Carrollwood Village park project pushes forward

With funding secured for a new community park in Carrollwood Village, the next step is finalizing the project’s conceptual design.

The 50-acre Carrollwood Village Community Park is set to replace the Dale Mabry Wastewater Treatment Plant once it goes offline, and the land is converted to a green space.

A new 50-acre park eventually will replace the Dale Mabry Wastewater Treatment Plant, once it goes offline and is converted to a green space. Anticipated park amenities for the Carrollwood Village Community Park are a playground, volleyball court, open-lot amphitheater, skate park, and event pavilion. Other incorporated features include walking trails, a dog park, a splash pad, a picnic area, a botanical garden and a nature center. The park’s budget stands at $6.5 million.
(File)

The property is situated west of North Dale Mabry Highway, south of West Village Drive in the Greater Carrollwood Area.

The current total park project budget is $6.5 million, including $400,000 in impact fees and $6.1 million in financing. The land transfer from the Hillsborough County Public Utilities Department is currently estimated at $1 million to $1.5 million.

The county is retiring the 40-year-old plant because of increasing operation and maintenance costs; the plant’s workload will be transferred to the Northwest Regional Water Reclamation Facility off South Mobley Road.

The decommissioning of the plant is expected to be complete sometime next spring.
In the meantime, the park will be phased in over several years, beginning with the Design Build Procurement Phase, now underway.

That involves the construction of a new pump station, a reclaimed water outfall, odor-control equipment and an electrical building.

As Phase I ramps up, the Hillsborough County Parks and Recreation Department is still gathering input on the project, which included an April 18 open house at the Carrollwood Cultural Center.

Dozens of residents attended, providing comments, filing out notecards, and asking questions on proposed use and amenity options.

The meeting served as a follow-up to a gathering in September 2015, where parks officials collected input from the community on the type of amenities they’d value the most at the 50-acre site.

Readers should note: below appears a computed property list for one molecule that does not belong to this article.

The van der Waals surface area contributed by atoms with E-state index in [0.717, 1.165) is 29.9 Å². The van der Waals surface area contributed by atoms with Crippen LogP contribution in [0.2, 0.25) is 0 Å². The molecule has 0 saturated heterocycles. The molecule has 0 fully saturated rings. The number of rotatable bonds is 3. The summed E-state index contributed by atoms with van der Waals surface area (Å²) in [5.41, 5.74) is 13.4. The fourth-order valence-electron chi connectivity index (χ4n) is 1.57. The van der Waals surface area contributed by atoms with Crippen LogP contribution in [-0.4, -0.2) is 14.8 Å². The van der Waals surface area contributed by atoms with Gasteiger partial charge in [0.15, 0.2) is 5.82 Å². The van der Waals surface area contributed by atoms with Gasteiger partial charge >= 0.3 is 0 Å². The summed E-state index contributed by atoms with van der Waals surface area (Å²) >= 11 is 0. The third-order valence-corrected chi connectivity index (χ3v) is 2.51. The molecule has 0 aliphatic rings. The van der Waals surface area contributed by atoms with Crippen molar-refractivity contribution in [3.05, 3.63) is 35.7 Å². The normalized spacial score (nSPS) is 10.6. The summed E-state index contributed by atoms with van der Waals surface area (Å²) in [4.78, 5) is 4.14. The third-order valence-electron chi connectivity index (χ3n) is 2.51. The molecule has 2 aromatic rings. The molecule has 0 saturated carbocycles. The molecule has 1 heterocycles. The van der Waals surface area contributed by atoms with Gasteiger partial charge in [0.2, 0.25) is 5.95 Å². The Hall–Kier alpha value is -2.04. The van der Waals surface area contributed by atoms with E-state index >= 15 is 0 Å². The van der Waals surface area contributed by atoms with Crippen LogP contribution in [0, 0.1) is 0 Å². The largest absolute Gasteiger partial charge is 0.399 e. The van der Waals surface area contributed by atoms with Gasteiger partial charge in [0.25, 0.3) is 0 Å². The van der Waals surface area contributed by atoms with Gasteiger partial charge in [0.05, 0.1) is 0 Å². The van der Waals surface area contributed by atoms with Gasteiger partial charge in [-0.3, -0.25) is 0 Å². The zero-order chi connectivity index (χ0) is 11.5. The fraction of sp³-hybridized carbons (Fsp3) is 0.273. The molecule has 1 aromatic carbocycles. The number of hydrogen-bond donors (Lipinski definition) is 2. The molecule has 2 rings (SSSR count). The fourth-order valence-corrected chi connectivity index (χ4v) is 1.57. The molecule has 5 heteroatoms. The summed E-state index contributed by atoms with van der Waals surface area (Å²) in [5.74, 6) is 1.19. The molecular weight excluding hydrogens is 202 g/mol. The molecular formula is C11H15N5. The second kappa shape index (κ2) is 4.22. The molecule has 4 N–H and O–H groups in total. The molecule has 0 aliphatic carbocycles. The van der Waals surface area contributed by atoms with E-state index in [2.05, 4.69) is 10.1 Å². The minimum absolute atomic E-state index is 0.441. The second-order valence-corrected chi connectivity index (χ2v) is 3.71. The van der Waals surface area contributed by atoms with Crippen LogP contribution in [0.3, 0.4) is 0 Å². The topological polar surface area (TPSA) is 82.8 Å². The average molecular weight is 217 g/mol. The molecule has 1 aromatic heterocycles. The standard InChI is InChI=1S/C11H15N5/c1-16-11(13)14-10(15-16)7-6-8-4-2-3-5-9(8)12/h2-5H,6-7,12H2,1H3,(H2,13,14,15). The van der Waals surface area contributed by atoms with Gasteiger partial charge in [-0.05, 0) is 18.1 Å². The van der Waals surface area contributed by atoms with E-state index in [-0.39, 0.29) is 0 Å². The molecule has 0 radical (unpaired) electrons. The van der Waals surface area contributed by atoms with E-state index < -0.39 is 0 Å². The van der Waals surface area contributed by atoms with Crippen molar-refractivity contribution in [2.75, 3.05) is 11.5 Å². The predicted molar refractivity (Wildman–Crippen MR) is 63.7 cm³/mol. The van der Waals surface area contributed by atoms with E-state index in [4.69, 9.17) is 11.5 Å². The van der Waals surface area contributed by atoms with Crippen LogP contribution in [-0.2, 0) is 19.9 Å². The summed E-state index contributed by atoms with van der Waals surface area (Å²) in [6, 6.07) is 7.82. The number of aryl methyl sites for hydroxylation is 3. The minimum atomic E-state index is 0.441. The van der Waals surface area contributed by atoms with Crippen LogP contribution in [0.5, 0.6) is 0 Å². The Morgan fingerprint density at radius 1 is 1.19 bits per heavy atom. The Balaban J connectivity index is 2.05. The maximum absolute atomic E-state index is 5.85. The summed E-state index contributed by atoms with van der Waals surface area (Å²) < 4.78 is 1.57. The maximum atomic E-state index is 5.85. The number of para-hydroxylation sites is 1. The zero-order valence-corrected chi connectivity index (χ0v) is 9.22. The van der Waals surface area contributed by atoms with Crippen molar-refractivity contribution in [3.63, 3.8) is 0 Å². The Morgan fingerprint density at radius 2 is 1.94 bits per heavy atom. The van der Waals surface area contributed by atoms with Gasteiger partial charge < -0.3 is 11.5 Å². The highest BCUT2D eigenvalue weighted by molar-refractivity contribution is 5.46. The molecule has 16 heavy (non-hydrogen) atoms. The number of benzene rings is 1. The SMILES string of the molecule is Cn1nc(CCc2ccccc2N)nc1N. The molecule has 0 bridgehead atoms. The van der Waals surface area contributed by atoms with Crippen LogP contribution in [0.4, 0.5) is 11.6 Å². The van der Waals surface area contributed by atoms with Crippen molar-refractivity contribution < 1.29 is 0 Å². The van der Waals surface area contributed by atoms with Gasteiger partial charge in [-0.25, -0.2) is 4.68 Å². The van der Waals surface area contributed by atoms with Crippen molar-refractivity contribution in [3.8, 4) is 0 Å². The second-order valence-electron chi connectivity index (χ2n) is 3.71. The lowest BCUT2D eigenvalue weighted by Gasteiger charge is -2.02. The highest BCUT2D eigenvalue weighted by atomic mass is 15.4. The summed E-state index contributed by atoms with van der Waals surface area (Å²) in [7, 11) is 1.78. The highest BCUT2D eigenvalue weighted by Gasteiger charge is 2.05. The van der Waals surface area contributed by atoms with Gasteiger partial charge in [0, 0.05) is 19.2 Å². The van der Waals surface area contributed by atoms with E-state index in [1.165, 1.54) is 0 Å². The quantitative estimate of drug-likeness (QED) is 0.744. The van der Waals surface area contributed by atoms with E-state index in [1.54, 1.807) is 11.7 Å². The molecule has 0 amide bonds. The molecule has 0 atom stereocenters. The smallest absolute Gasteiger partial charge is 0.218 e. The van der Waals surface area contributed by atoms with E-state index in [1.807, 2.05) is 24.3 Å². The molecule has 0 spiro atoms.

Department officials ranked the citizens’ comments, and created a top 10 “wish list” of amenities.

A “passive” community park, featuring walking trails, a dog park, a splash pad, a picnic area, a botanical garden and a nature center were some of the most requested amenities.

Shown here is a conceptual design for the 50-acre Carrollwood Village Community Park. An open house was held April 18 at the Carrollwood Cultural Center to generate additional feedback on the project.
(Kevin Weiss)

Based on the community’s comments, the conceptual plan was further developed to incorporate desired changes, including a playground, volleyball court, open-lot amphitheater, skate park and event pavilion.

This current plan is a “living document” that may be changed based on site conditions, construction restrictions and budget allowance, park officials say.
Hillsborough County Commissioner Ken Hagan, the featured speaker at the April 18 open house, said the park has potential to become “a real jewel” in Carrollwood.

“It is going to be a wonderful community asset,” Hagan said. “With the location and size of this property, we have a rare opportunity to really create something special right in the heart of Carrollwood Village.”

A major question remaining is which park elements the community wants first, said Doc Dougherty, the county’s parks and recreation director.

“There’s so much that goes into infrastructure at a place this big,” Dougherty explained. “Our goal would be to have as many (park) elements as we can in the first phase, so people can see something useful here.”

Another issue still under consideration is the park’s operational component.

“That is a challenge throughout all of our facilities,” Hagan said, “Whether it’s parks, libraries or fire stations, it’s not the capital cost up front, but it’s the recurring, yearly operational costs that provide challenges.”

Hagan noted the county is considering various public-private partnership opportunities to reduce those costs.

The county’s parks department already oversees 176 neighborhood parks, 54 recreation centers, and 118 playgrounds, along with has 38 sports complexes, four skate parks and six dog parks.
The idea for the new park in Carrollwood was community-driven.

Once news spread about the retirement of the wastewater site a few years ago, the Friends of the Northwest Regional Park — the group responsible for spearheading the idea for a new park — collected several thousand individual signatures and received support from over 10,000 Carrollwood homeowners for a new community park.

“I’ve never seen a project that has had this level of community support,” said Hagan “A lot of credit must go to leadership here in Carrollwood Village.”
Officials say additional meetings are anticipated as the project develops.

Public comments on the Carrollwood Village Community Park will be accepted through May 2.

To provide feedback on the project, visit tinyurl.com/lgn4xxv.

Published April 26, 2017

Comments

  1. Please please please build the skate park that’s all I want

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